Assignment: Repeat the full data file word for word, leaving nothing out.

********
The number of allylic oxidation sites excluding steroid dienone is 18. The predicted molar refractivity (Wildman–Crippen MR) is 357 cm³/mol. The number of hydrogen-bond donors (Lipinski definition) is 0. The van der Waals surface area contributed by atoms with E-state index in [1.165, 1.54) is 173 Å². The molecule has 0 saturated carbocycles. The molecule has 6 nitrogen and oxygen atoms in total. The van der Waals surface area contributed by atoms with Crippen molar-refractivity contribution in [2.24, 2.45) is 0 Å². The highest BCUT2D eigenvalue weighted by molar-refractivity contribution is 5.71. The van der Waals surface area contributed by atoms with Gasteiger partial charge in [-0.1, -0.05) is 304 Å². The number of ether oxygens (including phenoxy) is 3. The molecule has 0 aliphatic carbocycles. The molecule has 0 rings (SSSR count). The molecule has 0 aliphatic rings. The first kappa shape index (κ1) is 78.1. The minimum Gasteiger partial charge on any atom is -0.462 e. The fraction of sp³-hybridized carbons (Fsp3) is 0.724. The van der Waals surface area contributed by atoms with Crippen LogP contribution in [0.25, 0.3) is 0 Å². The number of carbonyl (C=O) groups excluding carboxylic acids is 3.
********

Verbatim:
The number of allylic oxidation sites excluding steroid dienone is 18. The predicted molar refractivity (Wildman–Crippen MR) is 357 cm³/mol. The number of hydrogen-bond donors (Lipinski definition) is 0. The van der Waals surface area contributed by atoms with E-state index in [1.165, 1.54) is 173 Å². The molecule has 0 saturated carbocycles. The molecule has 6 nitrogen and oxygen atoms in total. The van der Waals surface area contributed by atoms with Crippen molar-refractivity contribution in [2.24, 2.45) is 0 Å². The highest BCUT2D eigenvalue weighted by molar-refractivity contribution is 5.71. The van der Waals surface area contributed by atoms with Gasteiger partial charge in [-0.1, -0.05) is 304 Å². The number of ether oxygens (including phenoxy) is 3. The molecule has 0 aliphatic carbocycles. The molecule has 0 rings (SSSR count). The molecule has 0 aliphatic rings. The first kappa shape index (κ1) is 78.1. The minimum Gasteiger partial charge on any atom is -0.462 e. The fraction of sp³-hybridized carbons (Fsp3) is 0.724. The van der Waals surface area contributed by atoms with Crippen LogP contribution in [0.25, 0.3) is 0 Å². The number of carbonyl (C=O) groups excluding carboxylic acids is 3.